can-spam provides a legal definition of spam that can be used to take action against those who don't comply with the provisions laid out therein. It does not, however, compel anyone to accept a given email simply because it is can-spam compliant.

    I'm afraid, thomas, that you will find the overwhelming majority of competent, clued-in admins know spam to be something other than what can-spam says it is. Can-spam is undeniably counter to conventional wisdom in this area.

    If it is not spam it might be annoying as hell but it is up to each host to decide whether they want to host such sites
    Fine, but you can't engage in an activity that's deemed unacceptable by the majority of your peers and expect to make a clean getaway. Things simply don't work that way in the real world. Just as,...I dunno, a herion addict will find himself a social outcast in most circles, so will a spam-supporting host within internet circles. You can host whomever you want, but don't then turn around and whine when it's time to face the inevitable heat.

    and people who have different views should not terrorize us in order to enforce their opinions.
    Since you insist on continuing to use use that ridiculous and hopelessly out of context word, let me ask you this - who would you consider more of a terrorist, the host who refuses traffic from spam supporting providers, or the provider who is complicit in allowing his clients to relentlessly pound other peoples' networks with unwanted, unrequested junk?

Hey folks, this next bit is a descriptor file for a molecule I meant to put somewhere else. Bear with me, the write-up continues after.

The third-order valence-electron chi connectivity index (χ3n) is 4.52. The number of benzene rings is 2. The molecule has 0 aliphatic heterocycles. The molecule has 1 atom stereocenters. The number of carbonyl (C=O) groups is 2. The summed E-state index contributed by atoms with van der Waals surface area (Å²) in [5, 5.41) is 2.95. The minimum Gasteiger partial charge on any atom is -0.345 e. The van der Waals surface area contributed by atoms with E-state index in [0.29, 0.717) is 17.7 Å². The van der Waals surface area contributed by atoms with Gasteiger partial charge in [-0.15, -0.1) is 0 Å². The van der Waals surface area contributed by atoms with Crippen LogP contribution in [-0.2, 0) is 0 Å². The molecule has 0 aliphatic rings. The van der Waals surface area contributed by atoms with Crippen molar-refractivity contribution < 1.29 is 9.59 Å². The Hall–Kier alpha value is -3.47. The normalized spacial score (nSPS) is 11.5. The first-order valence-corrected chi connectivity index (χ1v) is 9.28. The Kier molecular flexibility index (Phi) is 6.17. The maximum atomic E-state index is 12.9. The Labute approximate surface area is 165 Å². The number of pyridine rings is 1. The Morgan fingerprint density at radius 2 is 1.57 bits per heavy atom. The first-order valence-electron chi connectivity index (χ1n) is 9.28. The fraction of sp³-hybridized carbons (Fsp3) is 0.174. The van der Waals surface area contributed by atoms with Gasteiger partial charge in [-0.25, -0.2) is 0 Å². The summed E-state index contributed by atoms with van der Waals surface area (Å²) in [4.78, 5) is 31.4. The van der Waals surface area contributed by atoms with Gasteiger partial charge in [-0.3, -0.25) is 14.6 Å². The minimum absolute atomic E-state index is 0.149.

-Bob

  40. #40
    Join Date
    May 2004
    Posts
    1,663
    Originally posted by thomas.smith
    I am just having an awesome idea: Let's make a listing of all the Spews and Sorbs etc. spider IPs. Then hosts can download this list and block access to their entire network on all ports. That means that the spiders will see the sites as offline and will not blacklist the IP or at least they will have difficulties to work. This will put the pressure right back on THEM and we will force them to listen to us like they usually do.
    Sure, they can still use dial up connections etc. but at least their spiders will have a problem and it will make things difficult for them.

    Once they stop acting freaky we will whitelist their IPs.

    What do you think about that ?
    I am very willing to support that on my servers.